For this model a2 is the reference level for a and b4 is the reference level for b, i.e., they are the omitted levels.

Here is the test of the a*b interaction.

test ab1 ab2 ab3

( 1)  ab1 = 0
( 2)  ab2 = 0
( 3)  ab3 = 0

F(  3,    24) =    8.38
Prob > F =    0.0006
Since the a*b interaction is statistically significant we will procede with tests of simple main effects. First, we will do the tests of b at a2 which is the reference level for a.
test b1 b2 b3

( 1)  b1 = 0
( 2)  b2 = 0
( 3)  b3 = 0

F(  3,    24) =   68.84
Prob > F =    0.0000
We will follow this with tests of b at a1 which will require that we combine the b dummies with their interaction terms and use the accumulate option to get a test with the correct degrees of freedom.
test b1 + ab1 = 0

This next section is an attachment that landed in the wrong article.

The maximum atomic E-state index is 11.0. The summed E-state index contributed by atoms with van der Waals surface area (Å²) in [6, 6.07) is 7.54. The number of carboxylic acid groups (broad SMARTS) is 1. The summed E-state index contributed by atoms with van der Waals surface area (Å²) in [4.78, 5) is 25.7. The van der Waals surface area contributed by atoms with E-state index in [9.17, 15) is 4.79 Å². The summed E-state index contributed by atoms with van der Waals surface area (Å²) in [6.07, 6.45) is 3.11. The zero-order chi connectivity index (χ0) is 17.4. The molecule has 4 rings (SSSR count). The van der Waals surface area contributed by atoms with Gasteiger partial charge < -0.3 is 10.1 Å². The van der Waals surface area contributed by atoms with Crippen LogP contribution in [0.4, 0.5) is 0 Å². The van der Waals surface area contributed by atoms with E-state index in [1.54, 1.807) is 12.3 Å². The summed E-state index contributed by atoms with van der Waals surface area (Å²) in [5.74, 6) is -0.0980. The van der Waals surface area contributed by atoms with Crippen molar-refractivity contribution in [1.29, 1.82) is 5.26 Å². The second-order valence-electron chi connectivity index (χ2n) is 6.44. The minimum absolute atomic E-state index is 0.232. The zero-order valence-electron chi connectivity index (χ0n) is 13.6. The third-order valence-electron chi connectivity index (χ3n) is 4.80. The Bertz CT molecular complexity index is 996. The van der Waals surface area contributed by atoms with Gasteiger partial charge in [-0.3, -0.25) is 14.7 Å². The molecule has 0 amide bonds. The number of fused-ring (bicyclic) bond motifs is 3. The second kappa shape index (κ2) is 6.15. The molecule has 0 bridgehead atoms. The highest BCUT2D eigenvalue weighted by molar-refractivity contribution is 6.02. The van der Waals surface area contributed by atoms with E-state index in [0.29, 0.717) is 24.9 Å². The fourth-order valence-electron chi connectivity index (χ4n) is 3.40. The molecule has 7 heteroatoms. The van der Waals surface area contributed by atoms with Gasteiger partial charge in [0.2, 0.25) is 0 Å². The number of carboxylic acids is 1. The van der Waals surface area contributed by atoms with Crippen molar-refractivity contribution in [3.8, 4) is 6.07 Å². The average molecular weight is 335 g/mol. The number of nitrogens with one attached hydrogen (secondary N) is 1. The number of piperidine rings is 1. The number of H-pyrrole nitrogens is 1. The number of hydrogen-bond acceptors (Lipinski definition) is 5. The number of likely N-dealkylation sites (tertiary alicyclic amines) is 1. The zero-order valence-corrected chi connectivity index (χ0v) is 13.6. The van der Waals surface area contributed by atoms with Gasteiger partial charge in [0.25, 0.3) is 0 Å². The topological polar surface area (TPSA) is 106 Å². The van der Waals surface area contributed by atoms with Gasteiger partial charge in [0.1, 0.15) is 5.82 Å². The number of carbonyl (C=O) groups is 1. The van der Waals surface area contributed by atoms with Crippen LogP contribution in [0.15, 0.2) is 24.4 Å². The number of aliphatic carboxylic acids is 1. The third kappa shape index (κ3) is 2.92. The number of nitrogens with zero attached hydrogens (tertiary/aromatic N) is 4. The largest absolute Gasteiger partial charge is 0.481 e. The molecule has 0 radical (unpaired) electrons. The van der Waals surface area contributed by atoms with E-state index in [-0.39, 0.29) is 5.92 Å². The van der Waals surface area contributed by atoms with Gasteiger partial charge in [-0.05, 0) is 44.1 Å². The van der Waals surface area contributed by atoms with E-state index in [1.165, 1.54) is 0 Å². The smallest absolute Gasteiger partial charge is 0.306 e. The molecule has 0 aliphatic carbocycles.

( 1)  b1 + ab1 = 0

F(  1,    24) =   46.86
Prob > F =    0.0000

test b2 + ab2 = 0, accumulate

( 1)  b1 + ab1 = 0
( 2)  b2 + ab2 = 0

F(  2,    24) =   29.51
Prob > F =    0.0000

test b3 + ab3 = 0, accumulate

( 1)  b1 + ab1 = 0
( 2)  b2 + ab2 = 0
( 3)  b3 + ab3 = 0

F(  3,    24) =   23.65
Prob > F =    0.0000
The last test command has the F-ratio = 23.65 for b at a1.

We could have done the tests of simple main effects for differences in a for each level of b. Thoses tests would look like this:

/* test of a at b=4 (the reference group) */

test a1

( 1)  a1 = 0

F(  1,    24) =   10.38
Prob > F =    0.0036

/* test of a at b=1 */

test a1 + ab1 = 0

( 1)  a1 + ab1 = 0

F(  1,    24) =   10.38
Prob > F =    0.0036

/* test of a at b=2 */

test a1 + ab2 = 0

( 1)  a1 + ab2 = 0

F(  1,    24) =    2.59
Prob > F =    0.1203

/* test of a at b=3 */

test a1 + ab3 = 0

( 1)  a1 + ab3 = 0

F(  1,    24) =    5.84
Prob > F =    0.0237
As you can see, testing an effect, say a, by itself tests the simple main effect for the reference group. To get the simple main effects for the other levels, you combine the test of a with the appropriate interaction term.